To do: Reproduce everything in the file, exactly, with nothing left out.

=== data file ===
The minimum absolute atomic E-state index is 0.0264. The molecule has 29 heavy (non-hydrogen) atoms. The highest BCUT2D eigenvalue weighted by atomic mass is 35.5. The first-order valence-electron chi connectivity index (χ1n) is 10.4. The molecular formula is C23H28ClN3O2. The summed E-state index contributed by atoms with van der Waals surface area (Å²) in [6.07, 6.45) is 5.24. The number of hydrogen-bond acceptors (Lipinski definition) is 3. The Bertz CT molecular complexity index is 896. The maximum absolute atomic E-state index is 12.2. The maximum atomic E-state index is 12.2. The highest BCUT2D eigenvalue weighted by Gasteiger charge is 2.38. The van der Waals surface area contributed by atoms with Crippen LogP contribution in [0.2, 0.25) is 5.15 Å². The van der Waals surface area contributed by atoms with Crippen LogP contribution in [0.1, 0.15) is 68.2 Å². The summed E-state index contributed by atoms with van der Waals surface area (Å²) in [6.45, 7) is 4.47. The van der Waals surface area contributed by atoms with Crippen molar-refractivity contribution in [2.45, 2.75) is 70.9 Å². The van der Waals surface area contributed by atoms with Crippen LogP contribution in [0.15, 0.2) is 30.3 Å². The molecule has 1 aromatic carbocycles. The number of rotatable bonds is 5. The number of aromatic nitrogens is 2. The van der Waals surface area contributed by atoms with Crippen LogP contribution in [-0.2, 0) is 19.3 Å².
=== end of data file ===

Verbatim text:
The minimum absolute atomic E-state index is 0.0264. The molecule has 29 heavy (non-hydrogen) atoms. The highest BCUT2D eigenvalue weighted by atomic mass is 35.5. The first-order valence-electron chi connectivity index (χ1n) is 10.4. The molecular formula is C23H28ClN3O2. The summed E-state index contributed by atoms with van der Waals surface area (Å²) in [6.07, 6.45) is 5.24. The number of hydrogen-bond acceptors (Lipinski definition) is 3. The Bertz CT molecular complexity index is 896. The maximum absolute atomic E-state index is 12.2. The maximum atomic E-state index is 12.2. The highest BCUT2D eigenvalue weighted by Gasteiger charge is 2.38. The van der Waals surface area contributed by atoms with Crippen LogP contribution in [0.2, 0.25) is 5.15 Å². The van der Waals surface area contributed by atoms with Crippen LogP contribution in [0.1, 0.15) is 68.2 Å². The summed E-state index contributed by atoms with van der Waals surface area (Å²) in [6.45, 7) is 4.47. The van der Waals surface area contributed by atoms with Crippen molar-refractivity contribution in [2.45, 2.75) is 70.9 Å². The van der Waals surface area contributed by atoms with Crippen LogP contribution in [0.15, 0.2) is 30.3 Å². The molecule has 1 aromatic carbocycles. The number of rotatable bonds is 5. The number of aromatic nitrogens is 2. The van der Waals surface area contributed by atoms with Crippen LogP contribution in [-0.2, 0) is 19.3 Å².